A few years back, we stopped throwing birthday parties.
They used to be my thing. I looked forward to, and also absolutely dreaded it every single year, because as proud of the result as I was, and as much as I loved watching the boys enjoy it (we did a two-for-one party with both of their birthdays being in September)–It was just so much work, and so incredibly stressful. I’d spend weeks planning, go totally all-out with themed decorations, foods, drinks, and activities, which meant days shopping– days and late nights trying to make it perfect for the kids–the ones who would actually show up. All that time, the effort, the money spent, all to create chaos in the house for a few hours of panicking you missed something, and worrying people would call the day off to say they couldn’t attend. It sounds like I’m being dramatic, but if you’ve ever thrown a party for a kid, you know this to at least be partially true.
And you’re not alone.
Did you know 71% of parents wish there was a better/easier way to celebrate their child’s birthday without all the added stress?
Instead, we started taking family trips-creating memories of DOING things in place of throwing parties.
NO ONE in this house misses parties.
Still, when the boys’ birthdays roll around, I always want to make at least a little bit of a stink about it, just on a far smaller (read: non-existent) budget. Netflix is making that SUPER easy for all of us with kids that love Netflix as much as we do!
It’s so easy. It’s called Netflix Birthdays on Demand- all ya gotta do is go to Netflix.com/Birthdays and choose from one of FIFTEEN Netflix originals with your kid’s fav characters (including DreamWorks All Hail King Julien, Barbie, Beat Bugs, DreamWorks Dinotrux, Las Leyendas, LEGO Friends, LEGO Ninjago, Luna Petunia, Miraculous: Tales of Ladybug and Cat Noir, My Little Pony, Pokemon, Project Mc2, Skylanders Academy, DreamWorks Trollhunters and Word Party.)
And that’s IT.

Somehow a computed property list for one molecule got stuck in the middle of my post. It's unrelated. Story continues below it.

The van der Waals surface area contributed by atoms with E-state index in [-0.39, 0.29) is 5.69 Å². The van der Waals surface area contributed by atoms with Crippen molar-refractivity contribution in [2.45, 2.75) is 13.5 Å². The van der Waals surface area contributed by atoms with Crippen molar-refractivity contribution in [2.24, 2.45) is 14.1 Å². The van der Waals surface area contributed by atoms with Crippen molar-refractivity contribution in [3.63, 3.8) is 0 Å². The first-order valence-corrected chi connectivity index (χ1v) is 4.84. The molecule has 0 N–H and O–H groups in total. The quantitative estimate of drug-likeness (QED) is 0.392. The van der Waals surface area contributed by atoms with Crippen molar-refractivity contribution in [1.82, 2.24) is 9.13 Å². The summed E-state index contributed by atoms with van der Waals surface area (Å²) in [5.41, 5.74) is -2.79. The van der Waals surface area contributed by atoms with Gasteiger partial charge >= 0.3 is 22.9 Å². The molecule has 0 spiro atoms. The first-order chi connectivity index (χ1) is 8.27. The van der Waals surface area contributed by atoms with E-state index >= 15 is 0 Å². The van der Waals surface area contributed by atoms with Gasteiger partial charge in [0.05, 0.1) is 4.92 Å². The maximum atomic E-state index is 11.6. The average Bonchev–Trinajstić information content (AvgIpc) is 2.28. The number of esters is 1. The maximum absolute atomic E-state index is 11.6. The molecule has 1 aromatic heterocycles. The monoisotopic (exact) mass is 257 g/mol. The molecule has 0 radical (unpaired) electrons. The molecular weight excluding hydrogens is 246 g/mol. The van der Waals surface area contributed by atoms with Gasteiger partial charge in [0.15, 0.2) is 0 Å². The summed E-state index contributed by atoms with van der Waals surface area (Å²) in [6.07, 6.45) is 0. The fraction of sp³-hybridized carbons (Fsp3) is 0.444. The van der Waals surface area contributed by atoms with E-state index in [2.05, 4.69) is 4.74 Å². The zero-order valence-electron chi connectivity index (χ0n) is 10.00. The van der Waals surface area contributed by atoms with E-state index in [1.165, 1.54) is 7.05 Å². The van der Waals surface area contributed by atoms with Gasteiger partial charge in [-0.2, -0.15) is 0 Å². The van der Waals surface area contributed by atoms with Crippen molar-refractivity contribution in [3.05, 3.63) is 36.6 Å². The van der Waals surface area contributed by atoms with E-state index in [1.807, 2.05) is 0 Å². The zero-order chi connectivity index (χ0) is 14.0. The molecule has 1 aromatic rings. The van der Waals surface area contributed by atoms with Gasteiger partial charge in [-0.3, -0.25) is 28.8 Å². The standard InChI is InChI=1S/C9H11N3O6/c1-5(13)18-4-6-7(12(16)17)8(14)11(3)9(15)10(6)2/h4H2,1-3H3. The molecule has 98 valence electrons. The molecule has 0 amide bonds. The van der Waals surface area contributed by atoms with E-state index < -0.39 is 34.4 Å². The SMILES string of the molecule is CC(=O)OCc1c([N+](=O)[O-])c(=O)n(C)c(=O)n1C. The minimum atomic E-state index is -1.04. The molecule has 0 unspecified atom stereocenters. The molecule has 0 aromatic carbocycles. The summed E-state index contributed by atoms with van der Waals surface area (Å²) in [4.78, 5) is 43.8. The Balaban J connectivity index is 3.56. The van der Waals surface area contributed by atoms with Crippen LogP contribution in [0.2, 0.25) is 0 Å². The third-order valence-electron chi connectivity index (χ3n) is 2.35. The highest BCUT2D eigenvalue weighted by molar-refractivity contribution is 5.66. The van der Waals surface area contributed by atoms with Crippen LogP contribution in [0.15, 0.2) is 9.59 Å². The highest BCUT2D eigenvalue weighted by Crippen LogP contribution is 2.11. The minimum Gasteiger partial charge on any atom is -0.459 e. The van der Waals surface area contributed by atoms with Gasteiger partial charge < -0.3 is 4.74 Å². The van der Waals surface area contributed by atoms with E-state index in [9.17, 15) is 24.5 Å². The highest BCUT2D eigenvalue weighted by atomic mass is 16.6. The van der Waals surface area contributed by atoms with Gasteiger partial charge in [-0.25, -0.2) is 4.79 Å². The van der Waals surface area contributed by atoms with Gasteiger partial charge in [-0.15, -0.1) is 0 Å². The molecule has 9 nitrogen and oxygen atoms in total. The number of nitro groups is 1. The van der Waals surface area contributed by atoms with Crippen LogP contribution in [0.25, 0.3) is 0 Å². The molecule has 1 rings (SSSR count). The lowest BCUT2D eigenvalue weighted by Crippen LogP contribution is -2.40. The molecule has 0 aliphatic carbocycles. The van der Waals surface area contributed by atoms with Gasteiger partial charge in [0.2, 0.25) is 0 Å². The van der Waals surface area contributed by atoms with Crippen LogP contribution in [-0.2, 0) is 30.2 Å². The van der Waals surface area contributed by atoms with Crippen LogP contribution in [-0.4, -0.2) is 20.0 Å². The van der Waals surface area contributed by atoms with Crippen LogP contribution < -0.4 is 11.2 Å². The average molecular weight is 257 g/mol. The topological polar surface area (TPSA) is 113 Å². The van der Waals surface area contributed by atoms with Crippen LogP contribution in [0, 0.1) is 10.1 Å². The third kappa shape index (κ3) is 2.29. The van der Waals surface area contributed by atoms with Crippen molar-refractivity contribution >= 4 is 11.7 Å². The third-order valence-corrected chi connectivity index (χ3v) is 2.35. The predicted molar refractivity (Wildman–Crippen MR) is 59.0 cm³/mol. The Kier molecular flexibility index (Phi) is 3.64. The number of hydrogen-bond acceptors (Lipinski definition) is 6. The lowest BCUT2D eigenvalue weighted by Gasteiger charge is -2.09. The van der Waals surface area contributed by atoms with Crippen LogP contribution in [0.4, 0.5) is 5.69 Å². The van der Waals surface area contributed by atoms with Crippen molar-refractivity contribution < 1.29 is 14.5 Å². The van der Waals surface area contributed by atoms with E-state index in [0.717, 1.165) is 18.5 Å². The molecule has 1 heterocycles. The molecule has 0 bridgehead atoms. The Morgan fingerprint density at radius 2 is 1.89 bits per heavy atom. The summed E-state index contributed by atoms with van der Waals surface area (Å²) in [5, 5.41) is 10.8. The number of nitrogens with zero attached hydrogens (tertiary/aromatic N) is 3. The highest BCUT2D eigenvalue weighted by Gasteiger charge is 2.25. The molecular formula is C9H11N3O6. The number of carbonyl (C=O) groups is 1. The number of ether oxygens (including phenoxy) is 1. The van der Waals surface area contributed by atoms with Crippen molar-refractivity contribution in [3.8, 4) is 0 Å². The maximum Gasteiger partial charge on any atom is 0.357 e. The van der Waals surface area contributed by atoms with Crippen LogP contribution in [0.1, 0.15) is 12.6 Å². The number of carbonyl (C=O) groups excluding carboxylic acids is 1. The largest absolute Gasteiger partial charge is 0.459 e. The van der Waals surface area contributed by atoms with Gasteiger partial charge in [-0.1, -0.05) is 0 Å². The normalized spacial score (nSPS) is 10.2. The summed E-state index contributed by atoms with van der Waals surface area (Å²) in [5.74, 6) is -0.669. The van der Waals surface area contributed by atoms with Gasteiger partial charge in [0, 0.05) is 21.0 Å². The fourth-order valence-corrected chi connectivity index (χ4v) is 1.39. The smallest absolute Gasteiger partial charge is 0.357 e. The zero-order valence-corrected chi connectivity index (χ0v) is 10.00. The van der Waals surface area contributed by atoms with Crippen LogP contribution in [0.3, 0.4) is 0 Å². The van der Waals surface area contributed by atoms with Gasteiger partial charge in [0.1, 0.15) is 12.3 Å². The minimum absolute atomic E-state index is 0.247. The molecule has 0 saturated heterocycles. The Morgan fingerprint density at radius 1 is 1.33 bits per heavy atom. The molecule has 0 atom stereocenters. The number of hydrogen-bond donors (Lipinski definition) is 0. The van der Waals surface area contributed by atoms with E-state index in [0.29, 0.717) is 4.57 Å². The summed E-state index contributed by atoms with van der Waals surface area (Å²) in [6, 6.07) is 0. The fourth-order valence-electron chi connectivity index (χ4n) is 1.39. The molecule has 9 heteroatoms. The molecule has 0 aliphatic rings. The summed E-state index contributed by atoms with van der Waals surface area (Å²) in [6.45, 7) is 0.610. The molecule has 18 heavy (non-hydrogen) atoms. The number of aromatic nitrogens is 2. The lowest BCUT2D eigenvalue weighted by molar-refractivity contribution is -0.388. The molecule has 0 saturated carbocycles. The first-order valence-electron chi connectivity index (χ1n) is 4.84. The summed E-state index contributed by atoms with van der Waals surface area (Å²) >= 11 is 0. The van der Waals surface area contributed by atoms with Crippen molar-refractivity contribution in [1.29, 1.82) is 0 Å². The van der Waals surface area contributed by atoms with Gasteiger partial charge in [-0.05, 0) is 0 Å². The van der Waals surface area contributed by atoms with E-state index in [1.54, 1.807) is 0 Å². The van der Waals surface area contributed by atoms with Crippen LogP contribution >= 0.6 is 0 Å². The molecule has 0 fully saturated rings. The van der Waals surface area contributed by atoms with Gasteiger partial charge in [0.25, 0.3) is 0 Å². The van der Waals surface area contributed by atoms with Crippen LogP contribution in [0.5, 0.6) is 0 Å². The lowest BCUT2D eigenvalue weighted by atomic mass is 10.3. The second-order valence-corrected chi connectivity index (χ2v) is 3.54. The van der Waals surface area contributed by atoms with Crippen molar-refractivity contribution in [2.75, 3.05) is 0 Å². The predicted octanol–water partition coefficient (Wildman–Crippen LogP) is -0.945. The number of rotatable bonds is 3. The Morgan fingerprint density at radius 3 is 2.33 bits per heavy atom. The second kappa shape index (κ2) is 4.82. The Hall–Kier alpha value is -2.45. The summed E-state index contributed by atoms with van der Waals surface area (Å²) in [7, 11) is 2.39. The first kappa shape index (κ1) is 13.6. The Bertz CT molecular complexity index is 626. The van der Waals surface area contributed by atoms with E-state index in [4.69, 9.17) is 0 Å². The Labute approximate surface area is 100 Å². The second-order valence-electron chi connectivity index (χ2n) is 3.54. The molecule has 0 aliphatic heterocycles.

It will feel like a tailor made birthday celebration just for your little one, without the stress, streamers, and hair torn out.
And maybe have a little bit of cake, too..
Just remember- if no one’s around to see it, the only thing that matters is that it tastes good!
“Aren’t the boys too old for strollers?”
This was the first question my husband asked while I was tossing around the idea of renting a stroller, like we always do, for our Disney World vacation this year.
In any normal circumstance, the answer is ABSOLUTELY DEFINITELY. They are both 100% able bodied, and at almost 10 and 8 years old, hearing them whine about how their legs hurt after fifteen minutes of walking or less grates on my nerves more than anything else because I know that, well… I know that they’re full of crap. Crocodile tears. They can handle fifteen minutes of walking. They can handle a couple of HOURS of walking, but Disney World isn’t a couple of minutes of walking, or a couple of hours of walking. It’s walking all day long every day. It’s hours and hours of wading through crowds in the heat.
So while during the day to day they are way too old to be plopping in strollers, at Disney World, I thought it was an absolute necessity.
And I was right.
Like every other year we’ve traveled to Disney World, we secured a stroller with the amazing Orlando Stroller
Rentals. Usually we grab a double, but we thought, the kids ARE older, and more importantly heavier, so they can take turns in a higher capacity rental stroller. They have a really great selection of different styles of stroller to choose from depending on your needs/children’s weights. No pickup necessary, the stroller of our choice gets delivered directly to our resort and picked up when we’re done. And we’ve learned- ALWAYS GO WITH THE RAIN COVER. Just like there’s no guaranteeing how long your kids will last walking in the FL sun, there’s no guaranteeing that FL sun will even show up.
I don’t often like to pat myself on the back, but I’m patting myself on the back for ignoring the “kids are too old” judgment and reserving a rental stroller anyway.